I strongly disagree with the decision made by Governor Walz to hold a contested case hearing on a simple water quality permit for the Line 3 replacement project. This is a basic construction permit, one that is issued for many other kinds of infrastructure projects. I understand the justification raised due to the Polymet permit decision on contested case hearings, but do not agree that this step was necessary in this case.
Governor Walz has committed to us privately, to our membership and to me, on several occasions that he would follow the process for the Line 3 replacement project and would not change it. He has also said that publicly. There has never been a contested case hearing for this type of water quality permit for any other project that we are aware of. This is a clear deviation from the process and it will hold up construction for another three months. In my view this was a choice, not a requirement.
Northern Minnesota is hurting badly. Thousands of people whose livelihood depends on economic activity generated from the mines are out of work. We have a pandemic that has crippled the hospitality industry. Local governments are in trouble because of lack of tax revenue. People in these communities are desperate for good news, something to give them hope that jobs are coming back soon.
A private company wants to invest $2.6 billion to build an infrastructure project in Northern Minnesota. They want to replace a sixty year old pipeline with a brand new one. This project is supported by every local county and city in the area where the project will be built.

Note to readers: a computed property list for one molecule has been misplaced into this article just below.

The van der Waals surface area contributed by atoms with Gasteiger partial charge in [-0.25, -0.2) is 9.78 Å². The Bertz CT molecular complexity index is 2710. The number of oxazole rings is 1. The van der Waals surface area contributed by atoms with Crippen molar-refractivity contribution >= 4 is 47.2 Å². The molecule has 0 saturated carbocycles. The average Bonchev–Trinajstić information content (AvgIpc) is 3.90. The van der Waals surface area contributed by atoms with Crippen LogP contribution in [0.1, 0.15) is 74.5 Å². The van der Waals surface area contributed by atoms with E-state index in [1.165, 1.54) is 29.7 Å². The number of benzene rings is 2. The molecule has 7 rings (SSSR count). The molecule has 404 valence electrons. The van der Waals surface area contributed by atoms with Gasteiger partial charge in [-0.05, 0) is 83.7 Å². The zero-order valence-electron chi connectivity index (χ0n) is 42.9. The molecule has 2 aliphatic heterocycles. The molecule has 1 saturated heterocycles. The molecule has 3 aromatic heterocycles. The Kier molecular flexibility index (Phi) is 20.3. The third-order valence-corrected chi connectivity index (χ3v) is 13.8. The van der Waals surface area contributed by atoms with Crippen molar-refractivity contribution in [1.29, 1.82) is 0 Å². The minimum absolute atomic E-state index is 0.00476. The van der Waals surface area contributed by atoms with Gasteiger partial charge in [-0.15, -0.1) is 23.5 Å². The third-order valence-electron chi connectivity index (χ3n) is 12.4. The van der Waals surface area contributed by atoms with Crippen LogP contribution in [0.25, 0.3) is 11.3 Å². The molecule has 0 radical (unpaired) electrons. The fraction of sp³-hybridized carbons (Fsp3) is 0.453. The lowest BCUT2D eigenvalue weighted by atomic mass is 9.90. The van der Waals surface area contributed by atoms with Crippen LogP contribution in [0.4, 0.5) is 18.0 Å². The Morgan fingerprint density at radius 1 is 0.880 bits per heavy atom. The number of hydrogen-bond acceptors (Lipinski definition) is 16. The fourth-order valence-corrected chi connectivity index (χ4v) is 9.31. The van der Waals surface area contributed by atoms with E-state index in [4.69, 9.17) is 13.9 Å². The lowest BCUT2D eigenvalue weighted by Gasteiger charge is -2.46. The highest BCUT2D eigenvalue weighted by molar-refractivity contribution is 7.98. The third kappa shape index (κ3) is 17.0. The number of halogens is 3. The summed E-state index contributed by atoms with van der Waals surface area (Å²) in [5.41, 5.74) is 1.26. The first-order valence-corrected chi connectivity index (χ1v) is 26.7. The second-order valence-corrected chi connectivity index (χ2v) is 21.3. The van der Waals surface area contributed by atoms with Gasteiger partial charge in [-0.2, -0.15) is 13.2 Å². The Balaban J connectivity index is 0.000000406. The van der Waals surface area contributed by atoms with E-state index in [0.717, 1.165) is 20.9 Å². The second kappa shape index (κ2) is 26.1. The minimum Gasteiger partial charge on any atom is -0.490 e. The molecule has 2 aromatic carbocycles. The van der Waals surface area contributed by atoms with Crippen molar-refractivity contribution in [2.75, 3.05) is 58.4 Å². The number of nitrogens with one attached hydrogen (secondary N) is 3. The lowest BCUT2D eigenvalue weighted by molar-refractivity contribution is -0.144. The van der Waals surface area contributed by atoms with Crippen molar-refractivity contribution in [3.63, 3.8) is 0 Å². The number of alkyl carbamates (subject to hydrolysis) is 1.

Construction workers and their families, bars and restaurants, hotels, equipment dealers, material suppliers, and local governments that desperately need tax revenue will all benefit tremendously. Instead of throwing up hurdles and changing the process to create delay, the state of Minnesota should be doing what it can to swiftly move permits through the legal process in place.
This state doesn’t seem to have a sense of urgency about job creation. We don’t have a bonding bill right now. Line 3 is six years into review with no certainty. Polymet mining permits were overturned on ridiculous technicalities after ten plus years of review. Twin Metals Mining isn’t even being allowed to begin to study their project.
Enough is enough. Minnesota needs to get serious about economic development. The government needs to allow business to proceed with certainty. Politics need to be removed from infrastructure project permitting and job creation. No more excuses, no more politics – Minnesota’s elected officials from both sides of the aisle need to quit playing games and do something to get this economy going again.